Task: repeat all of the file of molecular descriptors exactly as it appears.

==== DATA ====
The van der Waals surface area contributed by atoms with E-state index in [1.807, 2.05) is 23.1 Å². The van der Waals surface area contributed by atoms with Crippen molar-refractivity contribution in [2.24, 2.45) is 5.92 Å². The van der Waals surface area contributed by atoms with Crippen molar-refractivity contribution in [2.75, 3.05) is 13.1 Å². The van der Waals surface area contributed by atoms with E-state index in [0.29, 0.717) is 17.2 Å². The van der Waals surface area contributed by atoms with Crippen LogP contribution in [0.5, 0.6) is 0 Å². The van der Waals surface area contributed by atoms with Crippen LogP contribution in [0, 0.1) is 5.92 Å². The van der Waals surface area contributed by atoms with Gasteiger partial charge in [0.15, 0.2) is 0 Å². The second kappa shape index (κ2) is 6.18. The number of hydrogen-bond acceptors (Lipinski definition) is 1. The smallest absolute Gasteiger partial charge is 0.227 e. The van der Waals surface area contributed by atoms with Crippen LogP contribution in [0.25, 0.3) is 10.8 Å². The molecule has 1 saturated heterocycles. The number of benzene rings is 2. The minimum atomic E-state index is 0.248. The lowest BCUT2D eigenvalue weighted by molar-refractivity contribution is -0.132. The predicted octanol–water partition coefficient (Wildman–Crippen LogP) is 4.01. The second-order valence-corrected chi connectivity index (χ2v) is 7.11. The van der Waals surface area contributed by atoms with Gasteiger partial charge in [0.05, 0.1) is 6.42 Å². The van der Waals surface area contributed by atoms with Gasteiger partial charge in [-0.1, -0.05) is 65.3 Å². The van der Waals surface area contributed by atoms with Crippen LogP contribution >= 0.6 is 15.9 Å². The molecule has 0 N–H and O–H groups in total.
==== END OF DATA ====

The van der Waals surface area contributed by atoms with E-state index in [1.807, 2.05) is 23.1 Å². The van der Waals surface area contributed by atoms with Crippen molar-refractivity contribution in [2.24, 2.45) is 5.92 Å². The van der Waals surface area contributed by atoms with Crippen molar-refractivity contribution in [2.75, 3.05) is 13.1 Å². The van der Waals surface area contributed by atoms with E-state index in [0.29, 0.717) is 17.2 Å². The van der Waals surface area contributed by atoms with Crippen LogP contribution in [0.5, 0.6) is 0 Å². The van der Waals surface area contributed by atoms with Crippen LogP contribution in [0, 0.1) is 5.92 Å². The van der Waals surface area contributed by atoms with Gasteiger partial charge in [0.15, 0.2) is 0 Å². The second kappa shape index (κ2) is 6.18. The number of hydrogen-bond acceptors (Lipinski definition) is 1. The smallest absolute Gasteiger partial charge is 0.227 e. The van der Waals surface area contributed by atoms with Crippen LogP contribution in [0.25, 0.3) is 10.8 Å². The molecule has 1 saturated heterocycles. The number of benzene rings is 2. The minimum atomic E-state index is 0.248. The lowest BCUT2D eigenvalue weighted by molar-refractivity contribution is -0.132. The predicted octanol–water partition coefficient (Wildman–Crippen LogP) is 4.01. The second-order valence-corrected chi connectivity index (χ2v) is 7.11. The van der Waals surface area contributed by atoms with Gasteiger partial charge in [0.05, 0.1) is 6.42 Å². The van der Waals surface area contributed by atoms with Gasteiger partial charge in [-0.1, -0.05) is 65.3 Å². The van der Waals surface area contributed by atoms with Crippen LogP contribution >= 0.6 is 15.9 Å². The molecule has 0 N–H and O–H groups in total.